The NCUA will consult with Congress on a possible legislative remedy to modernize the Central Liquidity Facility, according to the regulator’s 2012 annual report, released Tuesday. The report was presented to members of the Senate Banking and House Financial Services Committees.
After liquidating U.S. Central Bridge FCU, which held the vast majority of capital stock – for a borrowing capacity of nearly $50 billion – on behalf of all credit unions that were members of corporates, the CLF is now limited to just 124 that own stock in the borrowing source, the report said. The NCUA issued a proposed rule in July 2012 that would require credit unions with more than $100 million in assets to establish emergency liquidity relationships with one of two providers, the CLF or the Federal Reserve’s discount window. However, the regulator has not yet finalized that rule.
The report also said industry safety and soundness continues to improve after the recession and housing market meltdown. At 2012 year end, assets in troubled credit unions decreased to $19.0 billion, compared to $29.4 billion at the end of 2011. However, despite the improvement, 22 credit unions failed in 2012, costing the NCUSIF $207 million collectively. However, the NCUA Board did not charge an insurance premium in 2012.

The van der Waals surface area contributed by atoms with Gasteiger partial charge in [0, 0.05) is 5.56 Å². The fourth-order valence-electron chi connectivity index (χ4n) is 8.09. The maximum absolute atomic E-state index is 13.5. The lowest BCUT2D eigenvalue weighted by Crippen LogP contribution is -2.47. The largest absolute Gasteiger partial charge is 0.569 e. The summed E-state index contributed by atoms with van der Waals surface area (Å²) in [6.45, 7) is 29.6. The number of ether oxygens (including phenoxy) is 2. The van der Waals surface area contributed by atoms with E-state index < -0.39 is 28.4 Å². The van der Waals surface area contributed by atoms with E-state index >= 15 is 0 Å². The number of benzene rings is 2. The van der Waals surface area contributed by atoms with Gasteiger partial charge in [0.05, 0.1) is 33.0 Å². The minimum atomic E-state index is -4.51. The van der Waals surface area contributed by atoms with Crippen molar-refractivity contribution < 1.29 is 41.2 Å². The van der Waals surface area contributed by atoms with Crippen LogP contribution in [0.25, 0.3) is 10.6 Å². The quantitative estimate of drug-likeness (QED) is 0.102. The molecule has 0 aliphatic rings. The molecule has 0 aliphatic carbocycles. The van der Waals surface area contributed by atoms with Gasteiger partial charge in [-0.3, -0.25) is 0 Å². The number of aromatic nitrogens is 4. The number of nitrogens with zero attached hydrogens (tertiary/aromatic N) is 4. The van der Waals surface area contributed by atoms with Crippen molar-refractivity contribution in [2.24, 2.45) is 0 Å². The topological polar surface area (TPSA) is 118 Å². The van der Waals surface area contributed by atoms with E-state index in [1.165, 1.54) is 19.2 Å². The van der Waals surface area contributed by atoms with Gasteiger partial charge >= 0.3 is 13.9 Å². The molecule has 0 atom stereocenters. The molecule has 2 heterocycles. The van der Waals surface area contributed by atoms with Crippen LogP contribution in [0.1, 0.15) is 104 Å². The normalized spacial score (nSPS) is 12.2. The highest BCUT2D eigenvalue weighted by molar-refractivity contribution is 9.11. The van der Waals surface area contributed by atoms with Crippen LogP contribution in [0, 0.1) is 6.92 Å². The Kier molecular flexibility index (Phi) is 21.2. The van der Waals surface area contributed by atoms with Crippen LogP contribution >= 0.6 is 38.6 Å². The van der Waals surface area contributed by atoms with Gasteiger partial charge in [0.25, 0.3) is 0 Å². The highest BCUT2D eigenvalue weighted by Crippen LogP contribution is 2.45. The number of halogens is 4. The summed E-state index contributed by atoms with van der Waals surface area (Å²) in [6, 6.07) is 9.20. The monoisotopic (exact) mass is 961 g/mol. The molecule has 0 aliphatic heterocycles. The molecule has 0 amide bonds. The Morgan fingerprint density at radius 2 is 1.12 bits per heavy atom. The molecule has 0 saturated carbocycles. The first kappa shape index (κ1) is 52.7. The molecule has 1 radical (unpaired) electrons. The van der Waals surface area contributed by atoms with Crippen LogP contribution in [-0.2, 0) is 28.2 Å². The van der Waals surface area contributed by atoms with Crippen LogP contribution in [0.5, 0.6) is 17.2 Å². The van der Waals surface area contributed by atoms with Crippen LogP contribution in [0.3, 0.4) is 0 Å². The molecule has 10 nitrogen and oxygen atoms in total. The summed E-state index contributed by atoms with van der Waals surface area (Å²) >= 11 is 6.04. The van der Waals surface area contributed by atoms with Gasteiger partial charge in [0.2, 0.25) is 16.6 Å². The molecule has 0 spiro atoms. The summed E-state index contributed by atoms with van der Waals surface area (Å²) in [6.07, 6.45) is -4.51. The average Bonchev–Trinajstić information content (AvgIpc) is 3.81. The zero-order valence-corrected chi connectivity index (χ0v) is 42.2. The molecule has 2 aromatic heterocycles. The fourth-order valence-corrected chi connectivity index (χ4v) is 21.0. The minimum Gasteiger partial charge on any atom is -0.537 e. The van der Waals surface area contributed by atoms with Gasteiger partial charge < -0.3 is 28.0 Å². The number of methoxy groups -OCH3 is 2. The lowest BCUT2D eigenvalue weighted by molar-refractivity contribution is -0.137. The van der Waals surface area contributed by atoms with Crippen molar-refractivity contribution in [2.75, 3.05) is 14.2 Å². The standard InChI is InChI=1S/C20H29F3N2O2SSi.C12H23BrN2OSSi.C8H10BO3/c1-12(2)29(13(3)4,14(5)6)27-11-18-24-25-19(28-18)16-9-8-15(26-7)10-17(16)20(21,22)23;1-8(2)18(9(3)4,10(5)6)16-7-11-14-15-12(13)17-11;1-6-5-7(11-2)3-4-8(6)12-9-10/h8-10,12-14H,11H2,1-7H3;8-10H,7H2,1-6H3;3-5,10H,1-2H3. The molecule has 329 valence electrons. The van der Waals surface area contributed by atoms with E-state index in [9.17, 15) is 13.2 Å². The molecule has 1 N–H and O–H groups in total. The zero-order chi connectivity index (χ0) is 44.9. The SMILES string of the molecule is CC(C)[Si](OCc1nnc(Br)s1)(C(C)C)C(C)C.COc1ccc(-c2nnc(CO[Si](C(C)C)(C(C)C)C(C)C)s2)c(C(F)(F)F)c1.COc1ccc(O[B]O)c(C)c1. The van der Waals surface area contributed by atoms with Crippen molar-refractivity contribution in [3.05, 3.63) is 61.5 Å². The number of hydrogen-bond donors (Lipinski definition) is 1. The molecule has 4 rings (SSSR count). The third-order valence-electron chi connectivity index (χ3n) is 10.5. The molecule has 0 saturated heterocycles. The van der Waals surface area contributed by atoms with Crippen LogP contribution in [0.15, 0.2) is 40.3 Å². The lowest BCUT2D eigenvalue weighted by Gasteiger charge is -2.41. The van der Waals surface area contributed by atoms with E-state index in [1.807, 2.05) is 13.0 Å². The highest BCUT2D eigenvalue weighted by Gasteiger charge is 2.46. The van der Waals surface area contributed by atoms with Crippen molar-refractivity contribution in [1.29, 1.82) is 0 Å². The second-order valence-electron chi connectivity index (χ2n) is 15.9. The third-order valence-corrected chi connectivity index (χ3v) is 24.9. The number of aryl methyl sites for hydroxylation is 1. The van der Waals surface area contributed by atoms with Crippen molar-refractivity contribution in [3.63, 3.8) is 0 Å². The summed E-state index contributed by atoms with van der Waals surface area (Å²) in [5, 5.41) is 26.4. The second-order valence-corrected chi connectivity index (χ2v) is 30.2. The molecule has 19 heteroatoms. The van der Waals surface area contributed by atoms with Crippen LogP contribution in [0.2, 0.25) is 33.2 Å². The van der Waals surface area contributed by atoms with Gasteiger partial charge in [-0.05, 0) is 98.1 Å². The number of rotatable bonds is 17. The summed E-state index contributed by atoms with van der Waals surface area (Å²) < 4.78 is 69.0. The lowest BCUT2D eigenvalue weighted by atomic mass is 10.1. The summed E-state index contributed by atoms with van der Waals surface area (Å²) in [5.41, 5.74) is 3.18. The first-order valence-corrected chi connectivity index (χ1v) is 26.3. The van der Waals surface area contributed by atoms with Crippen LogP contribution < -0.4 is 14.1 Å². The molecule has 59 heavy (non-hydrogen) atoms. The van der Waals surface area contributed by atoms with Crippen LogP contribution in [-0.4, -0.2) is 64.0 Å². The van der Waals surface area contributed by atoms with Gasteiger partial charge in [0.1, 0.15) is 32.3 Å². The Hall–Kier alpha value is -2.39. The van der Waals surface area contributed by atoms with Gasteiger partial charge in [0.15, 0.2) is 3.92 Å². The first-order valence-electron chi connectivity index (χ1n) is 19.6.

In 2013, the NCUA said Interest rate risk, liquidity risk, cyber-attacks and an aging membership base outside of its prime borrowing years are among the most pressing issues facing credit unions.
The full 160-page report is available for viewing on the NCUA’s website.